Monday. A new week, a fresh start, and as I write this my house it quiet. Everyone is still asleep, which is a bit odd since at least one of my toddlers is almost always awake by 7:00am. I awoke feeling hopeful, that today would be a great day, because let’s face it — last week was a long one. For no particular reason, it was the kind of week that made me miss living in Louisiana.
I miss my family.
I miss my friends.
I miss those comfort radio stations (94.5, I’m talking to you).
And I miss the food.
Born and raised in the bayou, I moved away for good in 2009 a few months after Keith and I began dating. I wanted to be close to the boy that I loved. He proposed a few months after my arrival in Charleston, and with the exception of briefly living in Georgia and North Carolina for Keith’s job, I’ve lived in South Carolina ever since.
I spent the majority of my childhood planning my escape. I didn’t know what I wanted to do with my life or where exactly I wanted to live, but I knew for sure it wasn’t going to be in the Louisiana. I was a mostly happy child and teenager, but a lot was going on under the surface. A lot of it was hormonal, but the majority of my internal struggles are directly linked to my life at home. One’s identity is shaped by their childhood and adolescence, and mine was heavily impacted by my father’s erratic behavior. So when I was old enough to do so, I got the heck out of there.
I moved out of my parents’ house when I was 17 and bee bopped around the state living with different family members. I also moved to California when I was 18 to be an au pair (long story…I’ll tell you sometime), then there was Texas for an even shorter time, but I always ended up back in Louisiana. My extended family and friends made that trip coming home worthwhile, and when I moved away in 2009 I had no idea that this would be my final exit.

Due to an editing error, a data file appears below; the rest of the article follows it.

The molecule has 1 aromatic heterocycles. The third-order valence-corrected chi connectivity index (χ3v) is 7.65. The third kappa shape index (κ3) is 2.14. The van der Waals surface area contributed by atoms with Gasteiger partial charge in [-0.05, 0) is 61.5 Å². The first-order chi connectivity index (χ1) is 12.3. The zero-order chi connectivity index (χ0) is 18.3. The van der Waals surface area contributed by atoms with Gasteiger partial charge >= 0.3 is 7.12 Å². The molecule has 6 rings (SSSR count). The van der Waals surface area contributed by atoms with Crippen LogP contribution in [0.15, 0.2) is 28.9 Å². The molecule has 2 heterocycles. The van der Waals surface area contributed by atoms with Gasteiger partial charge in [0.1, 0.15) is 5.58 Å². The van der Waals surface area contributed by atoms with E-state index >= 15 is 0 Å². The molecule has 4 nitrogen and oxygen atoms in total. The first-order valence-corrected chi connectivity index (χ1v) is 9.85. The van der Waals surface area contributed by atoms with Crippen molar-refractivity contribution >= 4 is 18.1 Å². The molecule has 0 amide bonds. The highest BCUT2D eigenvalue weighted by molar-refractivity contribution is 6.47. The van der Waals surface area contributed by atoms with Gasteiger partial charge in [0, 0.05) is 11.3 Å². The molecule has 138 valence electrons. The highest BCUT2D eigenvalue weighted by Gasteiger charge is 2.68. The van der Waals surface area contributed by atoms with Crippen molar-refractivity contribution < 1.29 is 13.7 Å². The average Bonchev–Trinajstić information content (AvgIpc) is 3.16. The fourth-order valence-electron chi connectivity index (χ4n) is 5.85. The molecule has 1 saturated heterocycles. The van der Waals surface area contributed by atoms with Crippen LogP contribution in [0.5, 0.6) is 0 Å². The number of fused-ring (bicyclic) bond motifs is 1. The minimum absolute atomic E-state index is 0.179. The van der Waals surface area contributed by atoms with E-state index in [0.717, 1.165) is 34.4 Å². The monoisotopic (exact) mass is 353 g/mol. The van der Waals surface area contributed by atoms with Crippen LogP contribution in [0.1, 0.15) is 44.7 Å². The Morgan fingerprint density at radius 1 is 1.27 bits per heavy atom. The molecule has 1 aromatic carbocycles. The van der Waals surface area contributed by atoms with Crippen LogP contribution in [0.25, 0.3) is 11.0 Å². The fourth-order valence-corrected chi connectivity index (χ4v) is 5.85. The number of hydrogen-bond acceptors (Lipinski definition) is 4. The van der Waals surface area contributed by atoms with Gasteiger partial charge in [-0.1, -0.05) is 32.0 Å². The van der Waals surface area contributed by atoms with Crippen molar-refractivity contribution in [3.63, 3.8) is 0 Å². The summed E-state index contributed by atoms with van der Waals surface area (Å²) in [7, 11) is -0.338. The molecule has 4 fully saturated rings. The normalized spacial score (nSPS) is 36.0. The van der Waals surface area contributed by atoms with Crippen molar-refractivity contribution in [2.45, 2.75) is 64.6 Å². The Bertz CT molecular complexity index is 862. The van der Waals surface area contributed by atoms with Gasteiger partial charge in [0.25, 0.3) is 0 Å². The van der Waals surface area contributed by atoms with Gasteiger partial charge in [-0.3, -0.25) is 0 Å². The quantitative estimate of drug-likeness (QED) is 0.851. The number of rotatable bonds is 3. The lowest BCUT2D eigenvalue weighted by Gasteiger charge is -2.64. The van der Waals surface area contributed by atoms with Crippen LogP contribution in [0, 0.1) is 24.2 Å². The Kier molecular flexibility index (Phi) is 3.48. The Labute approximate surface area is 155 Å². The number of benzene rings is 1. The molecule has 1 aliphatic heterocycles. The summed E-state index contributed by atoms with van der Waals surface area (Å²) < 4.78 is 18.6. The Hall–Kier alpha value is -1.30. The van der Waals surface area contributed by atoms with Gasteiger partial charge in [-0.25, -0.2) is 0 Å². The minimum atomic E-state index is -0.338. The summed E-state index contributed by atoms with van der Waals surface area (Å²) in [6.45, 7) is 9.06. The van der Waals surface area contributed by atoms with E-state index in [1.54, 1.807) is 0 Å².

It’s been almost 7 years since I’ve been permanently gone, and while I’ve lost my accent, I’m still a Cajun girl at heart. Growing up and becoming a woman while living a few states away has allowed me to view this quirky place with fresh eyes, and the things that used to bother me are no longer relevant. Every year around this time, I get a little more homesick than normal, and it’s all because of Louisiana football (New Orleans Saints, LSU Tigers, UL Ragin Cajuns). The game itself is exciting, but what I miss is the atmosphere it creates. Food, fellowship, and football is what Louisianians are all about. Charleston (and South Carolina in general) just isn’t on the same level, and it’s disappointing. Nevertheless I’m trying to embrace the Lowcountry. Charleston is a beautiful, historical city and there is much to do and see. My family and I live around 20 minutes from downtown, and I think exploring this unique city more often would lessen my homesickness. I’ve always had difficulty blooming where I’m planted, because I’m always looking ahead or wondering what’s next. I’m going to work on that. I’m trying to lower my walls and let new people in, but that can be risky. My prayer is that God would give me peace and contentment. I don’t know what the future holds, but whether we stay in Charleston, move to Louisiana, or even relocate to a place that isn’t on our radar yet, I’m going to try and embrace it. Afterall, home is where my sweet husband and babies are.